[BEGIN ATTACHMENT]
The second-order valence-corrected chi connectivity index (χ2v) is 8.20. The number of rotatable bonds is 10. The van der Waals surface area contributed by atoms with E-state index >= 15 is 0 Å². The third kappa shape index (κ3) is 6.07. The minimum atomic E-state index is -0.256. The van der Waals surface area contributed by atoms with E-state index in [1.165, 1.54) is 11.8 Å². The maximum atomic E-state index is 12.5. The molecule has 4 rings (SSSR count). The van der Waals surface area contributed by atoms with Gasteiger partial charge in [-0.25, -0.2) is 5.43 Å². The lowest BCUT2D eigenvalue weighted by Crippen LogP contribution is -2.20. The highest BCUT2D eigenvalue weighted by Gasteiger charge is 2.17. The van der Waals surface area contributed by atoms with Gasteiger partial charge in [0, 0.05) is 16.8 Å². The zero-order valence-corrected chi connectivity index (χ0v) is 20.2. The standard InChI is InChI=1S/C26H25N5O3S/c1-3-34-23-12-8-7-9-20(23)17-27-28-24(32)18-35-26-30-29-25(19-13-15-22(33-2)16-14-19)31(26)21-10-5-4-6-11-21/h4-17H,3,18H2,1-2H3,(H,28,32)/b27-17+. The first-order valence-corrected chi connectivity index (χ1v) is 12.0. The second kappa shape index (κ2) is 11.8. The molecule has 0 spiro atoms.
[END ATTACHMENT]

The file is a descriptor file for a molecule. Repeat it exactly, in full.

The second-order valence-corrected chi connectivity index (χ2v) is 8.20. The number of rotatable bonds is 10. The van der Waals surface area contributed by atoms with E-state index >= 15 is 0 Å². The third kappa shape index (κ3) is 6.07. The minimum atomic E-state index is -0.256. The van der Waals surface area contributed by atoms with E-state index in [1.165, 1.54) is 11.8 Å². The maximum atomic E-state index is 12.5. The molecule has 4 rings (SSSR count). The van der Waals surface area contributed by atoms with Gasteiger partial charge in [-0.25, -0.2) is 5.43 Å². The lowest BCUT2D eigenvalue weighted by Crippen LogP contribution is -2.20. The highest BCUT2D eigenvalue weighted by Gasteiger charge is 2.17. The van der Waals surface area contributed by atoms with Gasteiger partial charge in [0, 0.05) is 16.8 Å². The zero-order valence-corrected chi connectivity index (χ0v) is 20.2. The standard InChI is InChI=1S/C26H25N5O3S/c1-3-34-23-12-8-7-9-20(23)17-27-28-24(32)18-35-26-30-29-25(19-13-15-22(33-2)16-14-19)31(26)21-10-5-4-6-11-21/h4-17H,3,18H2,1-2H3,(H,28,32)/b27-17+. The first-order valence-corrected chi connectivity index (χ1v) is 12.0. The second kappa shape index (κ2) is 11.8. The molecule has 0 spiro atoms.